A developer’s five year plan to build four 15-storey apartments in Central West End ignores community wishes and town planning expertise who say the high-density development is too high.
The proposed 1500 apartments are only a small part of Sydney development group Payce Consolidates Ltd. bigger $800 million project to build seven buildings on the two and a half hectares of park land, that resides on the corner of Boundary and Mollison street.
Despite the project technically complying with the neighbourhood plan, Greens candidate for the Woolloongabba ward Jonathan Sri said the development is unfair as it does not hem to the personality of the suburb.
“I feel that while high-density development makes sense around West End, 15 stories is a bit too high for that part of Boundary Street and will drastically change the feel of the area,” Mr Sri said.
Part of what makes Boundary Street cool is that you don’t feel too hemmed in and can still see the sky.”
Mr Sri suggested seven or eight stories would be more reasonable.
Advocate and neighbouring Highgate Hill resident Nina Kojovic feels strongly about the infrastructure impact and said the development would encourage more high-density development and create traffic congestion between West end and her St Lucia peninsula, where she studies at UQ.
“I don’t live in West End but frequently visit bars, cafes and shops in the area and I have grown up in the neighbouring suburb of Highgate Hill,” Ms Kojovic said.
“From the developers perspective it is important to build more high-density housing as its convenient and popular however the feel of West End is suburban and relaxed with markets, share-houses and a burgeoning community and not-for-profit sector. It is irresponsible to try and capitalize on community closeness,” she said.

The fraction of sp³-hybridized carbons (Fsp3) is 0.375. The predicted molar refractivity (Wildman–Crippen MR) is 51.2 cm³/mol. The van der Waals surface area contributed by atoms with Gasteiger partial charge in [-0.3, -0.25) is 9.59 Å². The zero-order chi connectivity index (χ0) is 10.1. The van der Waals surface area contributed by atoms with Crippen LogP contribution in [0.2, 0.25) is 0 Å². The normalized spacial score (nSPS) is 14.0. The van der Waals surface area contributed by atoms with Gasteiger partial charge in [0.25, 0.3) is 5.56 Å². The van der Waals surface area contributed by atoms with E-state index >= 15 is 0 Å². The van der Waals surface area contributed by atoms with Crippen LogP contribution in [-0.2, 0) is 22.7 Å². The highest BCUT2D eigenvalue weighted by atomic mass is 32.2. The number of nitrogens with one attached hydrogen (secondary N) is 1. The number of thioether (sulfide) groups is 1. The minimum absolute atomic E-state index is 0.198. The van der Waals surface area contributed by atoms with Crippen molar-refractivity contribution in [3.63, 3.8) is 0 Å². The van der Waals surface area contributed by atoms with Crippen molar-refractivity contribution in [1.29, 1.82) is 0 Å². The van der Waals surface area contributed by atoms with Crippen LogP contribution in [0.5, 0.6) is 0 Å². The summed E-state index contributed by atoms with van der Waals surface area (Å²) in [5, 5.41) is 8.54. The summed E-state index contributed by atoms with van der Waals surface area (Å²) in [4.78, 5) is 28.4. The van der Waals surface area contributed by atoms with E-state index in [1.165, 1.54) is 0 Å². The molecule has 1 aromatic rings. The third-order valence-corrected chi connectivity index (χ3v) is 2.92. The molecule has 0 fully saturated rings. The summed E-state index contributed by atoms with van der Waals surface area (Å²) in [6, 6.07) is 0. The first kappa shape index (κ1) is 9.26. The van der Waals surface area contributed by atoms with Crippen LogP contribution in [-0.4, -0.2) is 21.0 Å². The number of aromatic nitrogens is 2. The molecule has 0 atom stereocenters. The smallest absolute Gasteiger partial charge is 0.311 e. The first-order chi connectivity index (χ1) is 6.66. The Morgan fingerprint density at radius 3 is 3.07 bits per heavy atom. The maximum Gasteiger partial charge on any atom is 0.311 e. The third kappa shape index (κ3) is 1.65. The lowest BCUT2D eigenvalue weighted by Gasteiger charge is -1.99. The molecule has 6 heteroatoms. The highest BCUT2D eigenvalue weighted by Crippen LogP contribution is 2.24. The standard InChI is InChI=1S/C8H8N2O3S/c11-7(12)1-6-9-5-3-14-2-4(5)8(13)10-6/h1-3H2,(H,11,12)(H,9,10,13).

“The markets are a huge draw card to the area and would be displaced as a result [of the development],”
“I think that negotiating a build above to prior council regulation height is not popular with locals and the sentiment is that once West Village is finished the development won’t stop until it is all modernized.”
Mr Sri said no one was arguing against the development but urged developers to consider that urban environments which come in different shapes and sizes.
“The density per square metre for that particular development is probably about right for this area. But the devil’s in the detail of the design. The core question is about who gets to decide that detail, and how property developers treat existing long-term residents,” he said.
“The problem we have in Brisbane is that right now, decisions which should be made by town planning experts with input from the community are instead being made by powerful property developers whose primary interest is profit,” he said.
West End Community Association President Erin said even after the community group coordinated hundreds of submissions to the Council, the community’s point of view was still being missed.
“The site should of been master planned. Every development application submitted has been knocked back because it does not understand transport, social and environmental effects and the Brisbane City Council knows very well that the development is not master planned ,” Ms Evans said.
“Somehow they have been allowed to put in another submission that doesn’t master plan but instead works on a small section of the site and at the allowable height,” she said.
“Although people may speak about the height levels we as the community must be provided with a clear view and not a developer who is trying to dodge a basic requirement.”
Ms Evans said the development is confusing for residents because most of them are unaware of the other five buildings the developer is proposing.
“This site is critically important to west end and it should be master planned so that we understand the full impacts of the plans of the developer, what is happening is gross negligence of the developer,” she said.